[Report] Mitigation pathways compatible with 1.5 C in the context of sustainable development

“Limiting global mean temperature increase at any level requires global CO2 emissions to become net zero at some point in the future. At the same time, limiting the residual warming of short-lived non-CO2 emissions can be achieved by reducing their annual emissions as much as possible.

“To stabilize global temperature at any level, ‘net’ CO2 emissions would need to be reduced to zero. This means the amount of CO2 entering the atmosphere must equal the amount that is removed. Achieving a balance between CO2 ‘sources’ and ‘sinks’ is often referred to as ‘net zero’ emissions or ‘carbon neutrality’. The implication of net zero emissions is that the concentration of CO2 in the atmosphere would slowly decline over time until a new equilibrium is reached, as CO2 emissions from human activity are redistributed and taken up by the oceans and the land biosphere. This would lead to a near-constant global temperature over many centuries.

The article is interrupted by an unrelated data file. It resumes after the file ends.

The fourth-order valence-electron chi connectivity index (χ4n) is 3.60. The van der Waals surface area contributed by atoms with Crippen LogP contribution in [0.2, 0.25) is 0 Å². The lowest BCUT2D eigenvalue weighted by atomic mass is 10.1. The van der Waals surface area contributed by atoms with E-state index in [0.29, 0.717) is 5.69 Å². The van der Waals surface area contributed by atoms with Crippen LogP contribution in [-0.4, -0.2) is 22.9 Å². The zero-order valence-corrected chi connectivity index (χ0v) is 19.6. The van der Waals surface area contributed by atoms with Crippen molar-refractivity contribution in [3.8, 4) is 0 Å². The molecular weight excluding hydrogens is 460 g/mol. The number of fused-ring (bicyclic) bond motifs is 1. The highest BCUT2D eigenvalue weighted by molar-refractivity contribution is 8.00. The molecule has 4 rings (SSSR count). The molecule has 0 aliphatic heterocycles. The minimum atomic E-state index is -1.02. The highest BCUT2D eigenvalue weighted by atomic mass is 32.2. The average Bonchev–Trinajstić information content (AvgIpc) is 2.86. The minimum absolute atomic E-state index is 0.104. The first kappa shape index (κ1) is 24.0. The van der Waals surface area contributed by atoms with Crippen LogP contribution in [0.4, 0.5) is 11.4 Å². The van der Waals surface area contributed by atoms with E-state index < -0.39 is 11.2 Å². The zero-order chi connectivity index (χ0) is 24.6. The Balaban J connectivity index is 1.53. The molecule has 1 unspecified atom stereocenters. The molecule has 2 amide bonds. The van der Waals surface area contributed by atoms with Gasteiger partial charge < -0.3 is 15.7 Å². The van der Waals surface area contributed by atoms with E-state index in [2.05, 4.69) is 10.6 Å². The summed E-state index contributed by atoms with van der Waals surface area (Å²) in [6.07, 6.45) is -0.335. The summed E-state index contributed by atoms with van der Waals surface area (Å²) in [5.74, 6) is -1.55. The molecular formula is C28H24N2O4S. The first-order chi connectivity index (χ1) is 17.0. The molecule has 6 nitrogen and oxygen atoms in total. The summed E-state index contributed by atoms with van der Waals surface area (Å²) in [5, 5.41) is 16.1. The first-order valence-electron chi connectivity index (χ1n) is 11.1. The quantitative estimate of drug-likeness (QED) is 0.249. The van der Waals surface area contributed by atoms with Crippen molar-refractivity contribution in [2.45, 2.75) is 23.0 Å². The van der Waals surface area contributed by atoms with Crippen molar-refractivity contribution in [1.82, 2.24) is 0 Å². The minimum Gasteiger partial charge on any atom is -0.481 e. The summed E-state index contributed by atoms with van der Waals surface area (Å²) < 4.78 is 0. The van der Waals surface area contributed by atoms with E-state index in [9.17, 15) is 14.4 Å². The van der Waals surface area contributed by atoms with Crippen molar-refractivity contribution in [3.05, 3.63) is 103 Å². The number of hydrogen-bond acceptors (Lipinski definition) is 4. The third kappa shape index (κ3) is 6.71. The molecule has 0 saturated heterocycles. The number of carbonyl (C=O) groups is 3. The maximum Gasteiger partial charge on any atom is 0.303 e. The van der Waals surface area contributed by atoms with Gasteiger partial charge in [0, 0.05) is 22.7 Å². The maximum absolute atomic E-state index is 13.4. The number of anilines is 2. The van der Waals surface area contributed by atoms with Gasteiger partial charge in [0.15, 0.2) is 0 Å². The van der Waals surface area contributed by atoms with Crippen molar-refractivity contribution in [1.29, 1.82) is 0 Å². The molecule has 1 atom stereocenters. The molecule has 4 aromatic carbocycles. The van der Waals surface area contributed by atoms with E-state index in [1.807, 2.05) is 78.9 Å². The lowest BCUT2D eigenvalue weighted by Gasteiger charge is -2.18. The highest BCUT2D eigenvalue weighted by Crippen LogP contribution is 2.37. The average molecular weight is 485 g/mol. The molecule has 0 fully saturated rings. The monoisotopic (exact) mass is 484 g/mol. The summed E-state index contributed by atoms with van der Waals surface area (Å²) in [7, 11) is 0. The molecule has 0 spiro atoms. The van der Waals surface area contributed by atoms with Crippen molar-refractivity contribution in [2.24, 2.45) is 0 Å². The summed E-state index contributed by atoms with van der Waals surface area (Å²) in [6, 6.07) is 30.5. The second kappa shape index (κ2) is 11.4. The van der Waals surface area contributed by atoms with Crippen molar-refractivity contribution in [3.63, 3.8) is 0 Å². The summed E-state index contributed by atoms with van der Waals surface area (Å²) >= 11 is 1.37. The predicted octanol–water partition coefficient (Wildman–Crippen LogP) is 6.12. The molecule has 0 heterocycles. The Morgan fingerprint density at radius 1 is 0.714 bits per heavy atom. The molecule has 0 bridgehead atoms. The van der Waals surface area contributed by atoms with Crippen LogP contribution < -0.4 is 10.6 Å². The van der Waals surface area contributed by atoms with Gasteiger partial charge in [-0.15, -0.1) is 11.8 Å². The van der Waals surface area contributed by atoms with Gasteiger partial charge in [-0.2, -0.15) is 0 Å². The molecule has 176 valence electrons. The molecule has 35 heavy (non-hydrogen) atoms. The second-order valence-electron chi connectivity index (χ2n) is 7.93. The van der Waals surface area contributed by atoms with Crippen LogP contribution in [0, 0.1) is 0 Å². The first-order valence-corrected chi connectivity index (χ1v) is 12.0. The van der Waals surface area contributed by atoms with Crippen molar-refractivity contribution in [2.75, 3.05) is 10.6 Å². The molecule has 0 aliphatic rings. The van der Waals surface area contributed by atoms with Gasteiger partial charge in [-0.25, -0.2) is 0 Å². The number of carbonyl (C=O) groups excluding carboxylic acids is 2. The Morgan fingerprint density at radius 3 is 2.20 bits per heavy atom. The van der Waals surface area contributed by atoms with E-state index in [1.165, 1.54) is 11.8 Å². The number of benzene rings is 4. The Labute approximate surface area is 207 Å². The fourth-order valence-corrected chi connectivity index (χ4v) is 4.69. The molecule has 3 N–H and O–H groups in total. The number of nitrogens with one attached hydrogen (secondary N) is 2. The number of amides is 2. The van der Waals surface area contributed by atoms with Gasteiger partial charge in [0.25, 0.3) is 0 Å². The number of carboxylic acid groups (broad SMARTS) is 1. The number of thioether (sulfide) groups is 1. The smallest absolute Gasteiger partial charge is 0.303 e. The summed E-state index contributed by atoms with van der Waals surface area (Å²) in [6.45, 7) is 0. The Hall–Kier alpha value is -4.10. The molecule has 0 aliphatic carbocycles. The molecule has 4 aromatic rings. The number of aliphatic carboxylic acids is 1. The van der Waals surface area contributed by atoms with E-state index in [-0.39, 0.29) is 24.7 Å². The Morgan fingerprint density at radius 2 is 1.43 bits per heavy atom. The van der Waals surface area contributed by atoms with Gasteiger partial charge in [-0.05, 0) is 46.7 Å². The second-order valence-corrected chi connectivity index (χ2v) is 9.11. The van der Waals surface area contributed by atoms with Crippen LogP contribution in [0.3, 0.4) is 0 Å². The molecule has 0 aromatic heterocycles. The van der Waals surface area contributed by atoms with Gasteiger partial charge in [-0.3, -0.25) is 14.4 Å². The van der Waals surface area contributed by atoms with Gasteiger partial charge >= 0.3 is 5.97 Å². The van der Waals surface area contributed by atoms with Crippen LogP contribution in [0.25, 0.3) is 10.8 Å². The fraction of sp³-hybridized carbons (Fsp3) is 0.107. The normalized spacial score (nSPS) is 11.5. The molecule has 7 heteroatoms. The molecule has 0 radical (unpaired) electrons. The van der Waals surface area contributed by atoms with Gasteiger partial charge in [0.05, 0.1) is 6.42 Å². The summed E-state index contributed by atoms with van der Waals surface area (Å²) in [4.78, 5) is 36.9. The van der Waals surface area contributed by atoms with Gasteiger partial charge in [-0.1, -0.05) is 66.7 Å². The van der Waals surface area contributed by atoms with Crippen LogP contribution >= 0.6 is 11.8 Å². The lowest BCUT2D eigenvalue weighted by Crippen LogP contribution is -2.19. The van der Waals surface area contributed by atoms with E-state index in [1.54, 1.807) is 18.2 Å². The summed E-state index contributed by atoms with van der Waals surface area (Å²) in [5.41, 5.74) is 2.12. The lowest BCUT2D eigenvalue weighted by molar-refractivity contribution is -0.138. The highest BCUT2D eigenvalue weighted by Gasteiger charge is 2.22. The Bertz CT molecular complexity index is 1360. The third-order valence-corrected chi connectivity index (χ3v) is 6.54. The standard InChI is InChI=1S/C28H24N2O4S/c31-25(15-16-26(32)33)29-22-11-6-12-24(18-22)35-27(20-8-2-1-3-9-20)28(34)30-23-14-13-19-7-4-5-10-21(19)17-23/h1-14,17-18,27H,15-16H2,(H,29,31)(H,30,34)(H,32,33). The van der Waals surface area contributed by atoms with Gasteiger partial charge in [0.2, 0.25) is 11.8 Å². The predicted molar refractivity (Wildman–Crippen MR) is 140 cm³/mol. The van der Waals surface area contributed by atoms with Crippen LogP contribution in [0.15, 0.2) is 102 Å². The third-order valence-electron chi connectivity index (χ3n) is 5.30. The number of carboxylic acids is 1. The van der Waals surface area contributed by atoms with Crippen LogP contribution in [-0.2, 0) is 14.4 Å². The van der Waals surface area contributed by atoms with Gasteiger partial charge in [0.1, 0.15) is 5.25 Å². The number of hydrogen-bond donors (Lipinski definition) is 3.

“Limiting warming to 1.5°C implies reaching net zero CO2 emissions globally around 2050 and concurrent deep reductions in emissions of non-CO2 forcers, particularly methane (high confidence).”

Citation: Rogelj, Joeri, Drew Shindell, Kejun Jiang, Solomone Fifita, Piers Forster, Veronika Ginzburg, Collins Handa et al. “Mitigation pathways compatible with 1.5 C in the context of sustainable development.” In Global warming of 1.5 C, pp. 93-174. Intergovernmental Panel on Climate Change, 2018.